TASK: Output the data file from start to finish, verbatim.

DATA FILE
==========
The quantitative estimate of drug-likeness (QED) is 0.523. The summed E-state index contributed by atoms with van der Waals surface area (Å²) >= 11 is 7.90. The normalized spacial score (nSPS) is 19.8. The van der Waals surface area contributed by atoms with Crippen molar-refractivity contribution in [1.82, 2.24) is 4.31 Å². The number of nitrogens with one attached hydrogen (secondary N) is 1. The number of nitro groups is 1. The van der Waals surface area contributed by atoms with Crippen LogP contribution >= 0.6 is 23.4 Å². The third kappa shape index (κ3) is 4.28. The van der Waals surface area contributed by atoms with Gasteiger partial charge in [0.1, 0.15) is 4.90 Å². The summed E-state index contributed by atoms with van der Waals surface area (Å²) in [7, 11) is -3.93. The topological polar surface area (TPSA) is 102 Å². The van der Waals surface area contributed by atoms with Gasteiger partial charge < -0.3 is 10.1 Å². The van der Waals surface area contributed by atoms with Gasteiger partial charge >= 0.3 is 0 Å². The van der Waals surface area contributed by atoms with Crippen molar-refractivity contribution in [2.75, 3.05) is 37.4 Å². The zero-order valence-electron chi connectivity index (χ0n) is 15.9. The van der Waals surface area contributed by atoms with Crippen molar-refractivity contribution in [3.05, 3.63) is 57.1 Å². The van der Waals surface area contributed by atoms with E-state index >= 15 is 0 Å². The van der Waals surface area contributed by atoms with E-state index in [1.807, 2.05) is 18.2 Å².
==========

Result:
The quantitative estimate of drug-likeness (QED) is 0.523. The summed E-state index contributed by atoms with van der Waals surface area (Å²) >= 11 is 7.90. The normalized spacial score (nSPS) is 19.8. The van der Waals surface area contributed by atoms with Crippen molar-refractivity contribution in [1.82, 2.24) is 4.31 Å². The number of nitrogens with one attached hydrogen (secondary N) is 1. The number of nitro groups is 1. The van der Waals surface area contributed by atoms with Crippen LogP contribution >= 0.6 is 23.4 Å². The third kappa shape index (κ3) is 4.28. The van der Waals surface area contributed by atoms with Gasteiger partial charge in [0.1, 0.15) is 4.90 Å². The summed E-state index contributed by atoms with van der Waals surface area (Å²) in [7, 11) is -3.93. The topological polar surface area (TPSA) is 102 Å². The van der Waals surface area contributed by atoms with Gasteiger partial charge < -0.3 is 10.1 Å². The van der Waals surface area contributed by atoms with Gasteiger partial charge >= 0.3 is 0 Å². The van der Waals surface area contributed by atoms with Crippen molar-refractivity contribution in [2.75, 3.05) is 37.4 Å². The zero-order valence-electron chi connectivity index (χ0n) is 15.9. The van der Waals surface area contributed by atoms with Crippen molar-refractivity contribution in [3.05, 3.63) is 57.1 Å². The van der Waals surface area contributed by atoms with E-state index >= 15 is 0 Å². The van der Waals surface area contributed by atoms with E-state index in [1.807, 2.05) is 18.2 Å².